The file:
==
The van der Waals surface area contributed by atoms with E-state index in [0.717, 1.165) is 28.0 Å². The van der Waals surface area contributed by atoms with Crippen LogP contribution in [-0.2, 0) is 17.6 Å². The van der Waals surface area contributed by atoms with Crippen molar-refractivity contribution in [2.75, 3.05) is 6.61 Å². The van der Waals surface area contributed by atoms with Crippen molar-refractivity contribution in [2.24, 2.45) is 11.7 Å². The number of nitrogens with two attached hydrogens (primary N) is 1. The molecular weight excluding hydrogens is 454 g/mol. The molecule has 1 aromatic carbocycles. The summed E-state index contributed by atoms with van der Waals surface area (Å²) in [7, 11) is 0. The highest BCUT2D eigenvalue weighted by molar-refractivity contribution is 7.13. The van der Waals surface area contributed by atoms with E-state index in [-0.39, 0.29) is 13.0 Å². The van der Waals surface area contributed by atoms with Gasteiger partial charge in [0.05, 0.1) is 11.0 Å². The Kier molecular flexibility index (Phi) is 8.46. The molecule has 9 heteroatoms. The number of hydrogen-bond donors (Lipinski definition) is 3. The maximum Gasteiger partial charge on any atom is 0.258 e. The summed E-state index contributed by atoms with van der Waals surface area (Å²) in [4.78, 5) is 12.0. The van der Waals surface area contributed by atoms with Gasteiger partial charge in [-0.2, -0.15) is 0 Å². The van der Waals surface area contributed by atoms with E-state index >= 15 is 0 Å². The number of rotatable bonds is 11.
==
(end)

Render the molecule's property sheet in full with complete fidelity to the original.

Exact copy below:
The van der Waals surface area contributed by atoms with E-state index in [0.717, 1.165) is 28.0 Å². The van der Waals surface area contributed by atoms with Crippen LogP contribution in [-0.2, 0) is 17.6 Å². The van der Waals surface area contributed by atoms with Crippen molar-refractivity contribution in [2.75, 3.05) is 6.61 Å². The van der Waals surface area contributed by atoms with Crippen molar-refractivity contribution in [2.24, 2.45) is 11.7 Å². The number of nitrogens with two attached hydrogens (primary N) is 1. The molecular weight excluding hydrogens is 454 g/mol. The molecule has 1 aromatic carbocycles. The summed E-state index contributed by atoms with van der Waals surface area (Å²) in [7, 11) is 0. The highest BCUT2D eigenvalue weighted by molar-refractivity contribution is 7.13. The van der Waals surface area contributed by atoms with E-state index in [-0.39, 0.29) is 13.0 Å². The van der Waals surface area contributed by atoms with Gasteiger partial charge in [0.05, 0.1) is 11.0 Å². The Kier molecular flexibility index (Phi) is 8.46. The molecule has 9 heteroatoms. The number of hydrogen-bond donors (Lipinski definition) is 3. The maximum Gasteiger partial charge on any atom is 0.258 e. The summed E-state index contributed by atoms with van der Waals surface area (Å²) in [4.78, 5) is 12.0. The van der Waals surface area contributed by atoms with Gasteiger partial charge in [-0.2, -0.15) is 0 Å². The van der Waals surface area contributed by atoms with E-state index >= 15 is 0 Å². The number of rotatable bonds is 11.